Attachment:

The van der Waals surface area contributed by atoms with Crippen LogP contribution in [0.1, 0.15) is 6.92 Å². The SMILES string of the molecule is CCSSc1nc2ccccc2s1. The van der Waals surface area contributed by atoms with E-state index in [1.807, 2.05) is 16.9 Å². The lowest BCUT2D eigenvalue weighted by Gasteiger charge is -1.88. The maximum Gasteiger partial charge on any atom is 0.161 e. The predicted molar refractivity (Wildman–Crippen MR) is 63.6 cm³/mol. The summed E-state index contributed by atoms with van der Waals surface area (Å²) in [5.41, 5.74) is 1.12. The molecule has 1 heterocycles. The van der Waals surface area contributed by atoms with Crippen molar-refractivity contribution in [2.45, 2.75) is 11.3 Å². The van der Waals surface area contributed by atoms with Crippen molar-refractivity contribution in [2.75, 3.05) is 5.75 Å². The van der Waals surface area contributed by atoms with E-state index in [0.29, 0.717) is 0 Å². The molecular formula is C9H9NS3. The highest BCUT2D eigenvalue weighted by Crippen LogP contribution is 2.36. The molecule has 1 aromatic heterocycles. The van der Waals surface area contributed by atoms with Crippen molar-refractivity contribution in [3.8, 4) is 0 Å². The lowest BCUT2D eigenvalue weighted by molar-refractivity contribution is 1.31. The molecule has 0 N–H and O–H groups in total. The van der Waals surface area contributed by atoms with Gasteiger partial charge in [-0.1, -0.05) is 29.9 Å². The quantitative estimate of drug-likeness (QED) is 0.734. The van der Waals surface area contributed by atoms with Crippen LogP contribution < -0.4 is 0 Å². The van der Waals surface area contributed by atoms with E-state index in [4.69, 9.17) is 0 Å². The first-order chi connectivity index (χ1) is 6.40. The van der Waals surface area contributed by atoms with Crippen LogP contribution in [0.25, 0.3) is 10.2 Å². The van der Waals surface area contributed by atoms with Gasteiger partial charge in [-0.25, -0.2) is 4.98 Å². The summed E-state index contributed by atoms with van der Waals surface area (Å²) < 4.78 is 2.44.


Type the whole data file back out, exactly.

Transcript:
The van der Waals surface area contributed by atoms with Crippen LogP contribution in [0.1, 0.15) is 6.92 Å². The SMILES string of the molecule is CCSSc1nc2ccccc2s1. The van der Waals surface area contributed by atoms with E-state index in [1.807, 2.05) is 16.9 Å². The lowest BCUT2D eigenvalue weighted by Gasteiger charge is -1.88. The maximum Gasteiger partial charge on any atom is 0.161 e. The predicted molar refractivity (Wildman–Crippen MR) is 63.6 cm³/mol. The summed E-state index contributed by atoms with van der Waals surface area (Å²) in [5.41, 5.74) is 1.12. The molecule has 1 heterocycles. The van der Waals surface area contributed by atoms with Crippen molar-refractivity contribution in [2.45, 2.75) is 11.3 Å². The van der Waals surface area contributed by atoms with Crippen molar-refractivity contribution in [2.75, 3.05) is 5.75 Å². The van der Waals surface area contributed by atoms with E-state index in [0.29, 0.717) is 0 Å². The molecular formula is C9H9NS3. The highest BCUT2D eigenvalue weighted by Crippen LogP contribution is 2.36. The molecule has 1 aromatic heterocycles. The van der Waals surface area contributed by atoms with Crippen molar-refractivity contribution in [3.8, 4) is 0 Å². The lowest BCUT2D eigenvalue weighted by molar-refractivity contribution is 1.31. The molecule has 0 N–H and O–H groups in total. The van der Waals surface area contributed by atoms with Gasteiger partial charge in [-0.1, -0.05) is 29.9 Å². The quantitative estimate of drug-likeness (QED) is 0.734. The van der Waals surface area contributed by atoms with Crippen LogP contribution < -0.4 is 0 Å². The van der Waals surface area contributed by atoms with E-state index in [4.69, 9.17) is 0 Å². The first-order chi connectivity index (χ1) is 6.40. The van der Waals surface area contributed by atoms with Crippen LogP contribution in [0.25, 0.3) is 10.2 Å². The van der Waals surface area contributed by atoms with Gasteiger partial charge in [-0.25, -0.2) is 4.98 Å². The summed E-state index contributed by atoms with van der Waals surface area (Å²) < 4.78 is 2.44.